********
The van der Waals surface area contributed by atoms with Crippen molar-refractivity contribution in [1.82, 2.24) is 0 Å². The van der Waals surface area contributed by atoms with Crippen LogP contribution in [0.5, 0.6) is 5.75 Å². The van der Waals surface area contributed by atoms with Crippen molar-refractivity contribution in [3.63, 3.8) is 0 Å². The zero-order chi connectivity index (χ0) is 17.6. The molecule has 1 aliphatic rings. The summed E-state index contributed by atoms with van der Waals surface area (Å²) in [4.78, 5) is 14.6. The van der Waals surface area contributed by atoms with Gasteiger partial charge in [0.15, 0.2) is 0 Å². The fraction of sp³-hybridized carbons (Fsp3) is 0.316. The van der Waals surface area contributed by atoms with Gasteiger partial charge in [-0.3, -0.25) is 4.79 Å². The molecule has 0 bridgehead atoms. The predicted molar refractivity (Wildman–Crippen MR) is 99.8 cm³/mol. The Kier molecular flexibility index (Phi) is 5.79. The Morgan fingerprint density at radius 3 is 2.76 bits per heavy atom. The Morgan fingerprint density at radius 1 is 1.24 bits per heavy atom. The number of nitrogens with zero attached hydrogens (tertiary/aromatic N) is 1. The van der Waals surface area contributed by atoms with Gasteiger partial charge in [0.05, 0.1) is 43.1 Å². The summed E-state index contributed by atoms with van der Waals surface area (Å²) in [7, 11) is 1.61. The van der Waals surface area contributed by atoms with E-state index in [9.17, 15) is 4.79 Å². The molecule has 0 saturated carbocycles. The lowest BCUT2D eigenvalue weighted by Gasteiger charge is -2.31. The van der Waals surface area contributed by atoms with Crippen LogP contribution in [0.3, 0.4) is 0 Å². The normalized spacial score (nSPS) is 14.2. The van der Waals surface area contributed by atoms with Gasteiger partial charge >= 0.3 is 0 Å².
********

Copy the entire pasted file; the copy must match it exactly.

The van der Waals surface area contributed by atoms with Crippen molar-refractivity contribution in [1.82, 2.24) is 0 Å². The van der Waals surface area contributed by atoms with Crippen LogP contribution in [0.5, 0.6) is 5.75 Å². The van der Waals surface area contributed by atoms with Crippen molar-refractivity contribution in [3.63, 3.8) is 0 Å². The zero-order chi connectivity index (χ0) is 17.6. The molecule has 1 aliphatic rings. The summed E-state index contributed by atoms with van der Waals surface area (Å²) in [4.78, 5) is 14.6. The van der Waals surface area contributed by atoms with Gasteiger partial charge in [0.15, 0.2) is 0 Å². The fraction of sp³-hybridized carbons (Fsp3) is 0.316. The van der Waals surface area contributed by atoms with Gasteiger partial charge in [-0.3, -0.25) is 4.79 Å². The molecule has 0 bridgehead atoms. The predicted molar refractivity (Wildman–Crippen MR) is 99.8 cm³/mol. The Kier molecular flexibility index (Phi) is 5.79. The Morgan fingerprint density at radius 3 is 2.76 bits per heavy atom. The Morgan fingerprint density at radius 1 is 1.24 bits per heavy atom. The number of nitrogens with zero attached hydrogens (tertiary/aromatic N) is 1. The van der Waals surface area contributed by atoms with Gasteiger partial charge in [0.05, 0.1) is 43.1 Å². The summed E-state index contributed by atoms with van der Waals surface area (Å²) in [7, 11) is 1.61. The van der Waals surface area contributed by atoms with E-state index in [9.17, 15) is 4.79 Å². The molecule has 0 saturated carbocycles. The lowest BCUT2D eigenvalue weighted by Gasteiger charge is -2.31. The van der Waals surface area contributed by atoms with Crippen LogP contribution in [0.3, 0.4) is 0 Å². The normalized spacial score (nSPS) is 14.2. The van der Waals surface area contributed by atoms with Gasteiger partial charge >= 0.3 is 0 Å².